« Reply #6 on: July 16, 2017, 04:58:41 pm »
Update

Okay. There was indeed one fuel line loose. Put that back, after much gnashing of teeth because those clamps are uselessly difficult to manipulate. Good news: Error code cleared and check engine light went away. The bike did start, and idled for a bit before again dying. I'm not overly concerned about that, because my assumption is that it'll be fine once everything's calibrated.

Bad news is, after that first startup, now it won't start up again. It's not throwing any error codes, but I kind of rather it were, because at least then I'd have an idea of what's wrong.

When I hit the start, it now makes a buzzing sound that persists for as long as I hold it down. I took a video, though only at the very end, so the sound's just the first couple seconds. It's the buzz, not the louder noise, that I'm more concerned about. I can go back and do it again for a longer video, but I'm concerned about damaging something if I force the sound.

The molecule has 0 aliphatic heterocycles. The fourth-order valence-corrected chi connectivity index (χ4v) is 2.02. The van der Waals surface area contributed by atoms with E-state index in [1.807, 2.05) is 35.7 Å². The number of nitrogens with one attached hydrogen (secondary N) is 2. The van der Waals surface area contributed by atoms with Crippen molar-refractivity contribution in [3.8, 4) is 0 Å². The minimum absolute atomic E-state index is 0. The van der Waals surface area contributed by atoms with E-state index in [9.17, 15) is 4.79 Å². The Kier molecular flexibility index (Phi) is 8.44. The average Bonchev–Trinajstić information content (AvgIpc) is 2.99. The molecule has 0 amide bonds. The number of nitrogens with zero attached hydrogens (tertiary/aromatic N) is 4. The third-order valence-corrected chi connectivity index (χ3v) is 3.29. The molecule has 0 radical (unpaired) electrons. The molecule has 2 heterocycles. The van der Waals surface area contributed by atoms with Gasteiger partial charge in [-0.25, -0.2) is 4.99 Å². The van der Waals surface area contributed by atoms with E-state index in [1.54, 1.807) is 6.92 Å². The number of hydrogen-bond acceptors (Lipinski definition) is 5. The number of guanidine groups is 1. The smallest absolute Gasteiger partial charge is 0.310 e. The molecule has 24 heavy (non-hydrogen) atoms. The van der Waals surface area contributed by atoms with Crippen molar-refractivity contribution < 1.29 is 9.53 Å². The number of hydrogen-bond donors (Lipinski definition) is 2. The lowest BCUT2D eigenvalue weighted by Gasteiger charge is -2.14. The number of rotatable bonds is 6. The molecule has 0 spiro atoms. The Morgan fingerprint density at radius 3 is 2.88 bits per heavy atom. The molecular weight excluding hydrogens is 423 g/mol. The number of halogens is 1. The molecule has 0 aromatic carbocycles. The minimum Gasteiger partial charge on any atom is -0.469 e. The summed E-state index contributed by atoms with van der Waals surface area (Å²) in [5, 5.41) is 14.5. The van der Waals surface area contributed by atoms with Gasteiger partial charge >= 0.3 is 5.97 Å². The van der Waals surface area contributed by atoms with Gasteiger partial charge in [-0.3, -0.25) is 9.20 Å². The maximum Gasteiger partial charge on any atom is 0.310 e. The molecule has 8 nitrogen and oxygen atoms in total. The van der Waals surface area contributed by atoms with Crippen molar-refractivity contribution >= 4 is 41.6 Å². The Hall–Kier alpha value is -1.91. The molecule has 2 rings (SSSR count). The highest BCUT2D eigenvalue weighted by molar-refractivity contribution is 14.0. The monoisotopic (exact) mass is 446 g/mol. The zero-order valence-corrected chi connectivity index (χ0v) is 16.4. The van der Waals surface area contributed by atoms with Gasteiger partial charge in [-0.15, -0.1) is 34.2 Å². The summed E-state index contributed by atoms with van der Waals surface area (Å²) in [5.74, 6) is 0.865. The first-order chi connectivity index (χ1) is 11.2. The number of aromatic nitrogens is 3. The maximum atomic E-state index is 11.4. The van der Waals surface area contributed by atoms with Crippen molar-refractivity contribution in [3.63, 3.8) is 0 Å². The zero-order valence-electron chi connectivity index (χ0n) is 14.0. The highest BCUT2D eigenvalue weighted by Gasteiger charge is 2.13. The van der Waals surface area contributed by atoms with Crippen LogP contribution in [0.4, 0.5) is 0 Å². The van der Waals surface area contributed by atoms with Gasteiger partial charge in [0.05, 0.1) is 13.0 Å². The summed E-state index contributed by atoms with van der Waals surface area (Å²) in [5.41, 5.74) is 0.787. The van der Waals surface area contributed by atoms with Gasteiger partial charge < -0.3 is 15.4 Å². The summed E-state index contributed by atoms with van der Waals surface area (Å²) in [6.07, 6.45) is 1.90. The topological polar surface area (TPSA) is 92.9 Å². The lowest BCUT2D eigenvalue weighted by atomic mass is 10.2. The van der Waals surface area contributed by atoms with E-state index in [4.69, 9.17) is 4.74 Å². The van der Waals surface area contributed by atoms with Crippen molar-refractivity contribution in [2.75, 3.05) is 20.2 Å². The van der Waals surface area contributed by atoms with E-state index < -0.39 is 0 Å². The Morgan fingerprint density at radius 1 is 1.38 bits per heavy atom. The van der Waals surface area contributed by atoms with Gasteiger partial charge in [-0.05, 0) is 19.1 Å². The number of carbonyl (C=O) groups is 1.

https://youtu.be/X_9rCex32DQ

So. Fixed one problem, onto another. Now what?

PS: In trying to calibrate the PCFC in the Dynojet program, Ivan's instructions say that at the top of the screen, I should click "Power Commander Tools", then "Calibrate Throttle Position". But I don't see Power Commander Tools as an option anywhere: not at the top menu, and not buried in any of the top menu's options. Others who have used this software: am I looking in the wrong place? I've looked everywhere and even checked Dyno's own help files, and they all talk about clicking "Power Commander Tools" as if it should be right before my eyes. I'm certain I downloaded the right program for the PCFC Ivan sent me, so what am I missing?